Russia reserves the right to provide Syria with state-of-the art air defense missiles, seeing it as a key deterrent against foreign intervention in the country, a top Russian official said Tuesday.
Deputy Foreign Minister Sergei Ryabkov wouldn't say whether Russia has shipped any of the long-range S-300 air defense missile systems, but added that Moscow isn't going to abandon the deal despite strong Western and Israeli criticism.
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"We understand the concerns and signals sent to us from different capitals, we realize that many of our partners are concerned about the issue," Ryabkov said, adding that "we have no reason to revise our stance."
"We believe that such steps to a large extent help restrain some `hot heads' considering a scenario to give an international dimension to this conflict," he said.
Russia has been the key ally of the Syrian regime, protecting it from the United Nations sanctions and providing it with weapons despite the civil war there that has claimed over 70,000 lives.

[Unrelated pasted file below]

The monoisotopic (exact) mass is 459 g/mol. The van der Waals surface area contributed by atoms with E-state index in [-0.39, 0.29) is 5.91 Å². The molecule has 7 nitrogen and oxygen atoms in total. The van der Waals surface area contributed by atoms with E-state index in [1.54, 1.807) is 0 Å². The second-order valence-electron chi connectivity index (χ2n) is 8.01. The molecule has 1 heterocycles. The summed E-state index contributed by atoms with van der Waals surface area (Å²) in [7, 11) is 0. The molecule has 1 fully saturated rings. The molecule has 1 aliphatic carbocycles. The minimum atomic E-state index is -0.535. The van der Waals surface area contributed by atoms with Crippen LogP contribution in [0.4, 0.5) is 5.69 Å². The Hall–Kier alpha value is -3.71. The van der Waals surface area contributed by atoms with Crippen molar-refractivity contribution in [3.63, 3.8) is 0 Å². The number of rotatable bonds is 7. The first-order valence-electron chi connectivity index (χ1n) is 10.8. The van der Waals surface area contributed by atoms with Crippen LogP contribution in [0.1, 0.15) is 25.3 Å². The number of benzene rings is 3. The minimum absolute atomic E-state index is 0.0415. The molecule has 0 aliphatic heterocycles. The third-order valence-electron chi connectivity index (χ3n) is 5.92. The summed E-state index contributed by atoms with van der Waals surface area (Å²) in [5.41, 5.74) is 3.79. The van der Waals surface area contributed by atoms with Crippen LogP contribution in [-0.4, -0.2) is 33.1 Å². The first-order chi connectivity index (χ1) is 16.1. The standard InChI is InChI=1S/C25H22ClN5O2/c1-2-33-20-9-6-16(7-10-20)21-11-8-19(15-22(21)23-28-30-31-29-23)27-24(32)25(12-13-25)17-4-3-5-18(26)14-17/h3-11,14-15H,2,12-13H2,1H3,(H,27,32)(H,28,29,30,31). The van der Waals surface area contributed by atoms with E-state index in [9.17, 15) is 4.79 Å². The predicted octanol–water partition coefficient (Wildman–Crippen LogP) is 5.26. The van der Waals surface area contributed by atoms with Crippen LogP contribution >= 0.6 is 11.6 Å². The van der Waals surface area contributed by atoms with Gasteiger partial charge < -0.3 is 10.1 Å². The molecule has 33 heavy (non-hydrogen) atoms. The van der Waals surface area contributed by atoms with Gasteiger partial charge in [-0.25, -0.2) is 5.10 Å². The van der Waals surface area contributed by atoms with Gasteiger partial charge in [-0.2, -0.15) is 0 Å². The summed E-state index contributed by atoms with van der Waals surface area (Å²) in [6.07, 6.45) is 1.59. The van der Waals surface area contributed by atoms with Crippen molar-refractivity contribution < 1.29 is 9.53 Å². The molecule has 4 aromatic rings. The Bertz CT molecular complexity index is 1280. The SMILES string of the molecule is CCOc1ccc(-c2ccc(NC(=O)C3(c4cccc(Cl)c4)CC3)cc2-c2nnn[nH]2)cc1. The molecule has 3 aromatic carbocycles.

Moscow, however, so far has refrained from providing Damascus with the S-300s, a powerful weapon that has a range of up to 200 kilometers (125 miles) and the capability to track down and strike multiple targets simultaneously. The weapon would mean a quantum leap in Syria's air defense capability,
including against neighboring countries that oppose Assad's regime.
Ryabkov's statement comes a day after European Union's decision to lift an arms embargo to Syrian opposition. He criticized the EU decision, saying it would help "fuel" the conflict and defended the S-300 deal, saying the air defense weapons can't be used in the civil war against the opposition, which doesn't have aircraft.
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